I've heard a lot of good comments about Boost in the past and thought I would give it a try. So I downloaded all the required packages from the package manager in Ubuntu 9.04. Now I'm having trouble finding out how to actually use the darn libraries.

Does anyone know of a good tutorial on Boost that goes all the way from Hello World to Advanced Topics, and also covers how to compile programs using g++ on ubuntu?

8 Answers 8


Agreed; the boost website has good tutorials for the most part, broken down by sub-library.

As for compiling, a good 80% of the library implementation is defined in the header files, making compiling trivial. for example, if you wanted to use shared_ptr's, you'd just add

#include <boost/shared_ptr.hpp>

and compile as you normally would. No need to add library paths to your g++ command, or specify -llibboost. As long as the boost directory is in your include path, you're all set.

From the boost documentation:

The only libraries that need to be compiled and linked are the following:The only Boost libraries that must be built separately are:

  • Boost.Filesystem
  • Boost.IOStreams
  • Boost.ProgramOptions
  • Boost.Python (see the Boost.Python build documentation before building and installing it)
  • Boost.Regex
  • Boost.Serialization
  • Boost.Signals
  • Boost.Thread
  • Boost.Wave

A few libraries have optional separately-compiled binaries:

  • Boost.DateTime has a binary component that is only needed if you're using its to_string/from_string or serialization features, or if you're targeting Visual C++ 6.x or Borland.
  • Boost.Graph also has a binary component that is only needed if you intend to parse GraphViz files.
  • Boost.Test can be used in “header-only” or “separately compiled” mode, although separate compilation is recommended for serious use.

So, if you're using one of the listed libraries, use the Getting Started guide to, well, get you started on compiling and linking to Boost.


The Boost website has some good tutorials, they are just kind of hidden.


The library documentation is a mixed bag. Some is good, but some is more of a reference than a guide. The best guide to (some of) the Boost libraries is the book Beyond the C++ Standard Library. At the very least, the introduction gives one paragraph descriptions of many of the libraries. From there, you can decide which library is most important for your current needs, and, if it's in the book, read the chapter on it, or read the documentation on the website.

If you read German, there's a good online guide. Google translate does a good enough job that a non-speaker like me can understand it.

Also, unless you have lots of experience with C++, I'd start with the simpler libraries (e.g. smart_ptr, tuple, conversion, tokenizer, regex, date_time, test), before trying the more complicated ones (bind, variant, any), or the really advanced ones (concepts, MPL, Fusion).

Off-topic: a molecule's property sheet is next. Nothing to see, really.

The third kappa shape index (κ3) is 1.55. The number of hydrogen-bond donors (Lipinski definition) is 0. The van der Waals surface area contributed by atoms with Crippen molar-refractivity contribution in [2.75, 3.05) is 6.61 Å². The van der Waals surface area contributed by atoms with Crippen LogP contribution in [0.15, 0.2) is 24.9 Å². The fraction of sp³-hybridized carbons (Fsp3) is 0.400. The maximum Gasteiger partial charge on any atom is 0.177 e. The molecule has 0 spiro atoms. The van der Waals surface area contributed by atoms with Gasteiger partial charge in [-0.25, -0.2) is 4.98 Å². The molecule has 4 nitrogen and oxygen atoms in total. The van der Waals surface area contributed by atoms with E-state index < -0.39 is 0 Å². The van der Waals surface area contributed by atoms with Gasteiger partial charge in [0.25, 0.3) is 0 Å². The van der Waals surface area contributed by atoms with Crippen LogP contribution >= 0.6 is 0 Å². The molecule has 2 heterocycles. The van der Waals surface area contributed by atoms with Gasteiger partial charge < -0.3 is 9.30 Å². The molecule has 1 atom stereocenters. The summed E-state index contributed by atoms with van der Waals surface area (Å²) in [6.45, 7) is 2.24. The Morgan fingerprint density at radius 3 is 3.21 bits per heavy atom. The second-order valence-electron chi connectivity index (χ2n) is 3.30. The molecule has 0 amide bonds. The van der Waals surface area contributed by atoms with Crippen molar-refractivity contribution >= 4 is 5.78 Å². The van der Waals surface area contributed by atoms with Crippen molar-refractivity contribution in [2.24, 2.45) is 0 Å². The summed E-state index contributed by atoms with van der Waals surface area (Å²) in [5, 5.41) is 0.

Using Easypeasy 1.1 (for netbooks) which is based upon Ubuntu I was able to use Synaptic Package Manager to install, I believe, libboost-dev. Then simply by adding:

#include "boost/foreach.hpp"

I was able to replace the existing lines in an existing application (which has an Ask class which has nothing to do with boost):

for (std::vector<Ask*>::iterator ii=ui.begin(); ii!=ui.end(); ++ii)
    std::cout << (*ii)->prompt() << (*ii)->answer() << std::endl;


BOOST_FOREACH (Ask* ii, ui)
     std::cout << ii->prompt() << ii->answer() << std::endl;

As I understand it this is a header only feature. I have not used anything requiring link time changes yet.


I was just looking at that german boost guide, and found there was an english one as well (same book). It looks pretty good, have just read the introductory pages which are quite useful


The best tutorial I've read so far are those two books:


The libraries come with documentation and many of them have tutorials as part of the documentation. Just start reading.

  • Where are the Boost files stored on my computer. I didn't download them off of the Boost website.
    – Kredns
    May 11, 2009 at 2:51
  • 1
    you can find out the location of files using your package manager. It's usually in /usr/include/boost and /usr/lib/libboost_* May 11, 2009 at 2:54
  • But using the tutorial that idown gave me it won't compile. Is there anyway I can use g++'s backtick feature?
    – Kredns
    May 11, 2009 at 2:57

Boost is not a programming language nor an application framework - because it's just a collection of libraries, there is no such thing as a Boost 'Hello World' program. Most libraries in Boost can be used more or less independently, and they vary in size from one function to massive libraries that could stand alone.

The best way to get to know Boost is simply to try and work it in as you write new code. Use smart_ptr whenever you can; use the MPL next time you want to do compile-time work. There's a lot of variety in Boost, but you should probably start looking at the Utility section; those are the lightest-weight and most commonly-used libraries.

  • Rationale for down vote: 'Hello World' can mean a first, excessively simple, example that connects all of the plumbing. The original 'Hello World' C program requires one to be able to access the computer, create the program source, save, compile, link, run and examine the results. Jun 29, 2013 at 22:13

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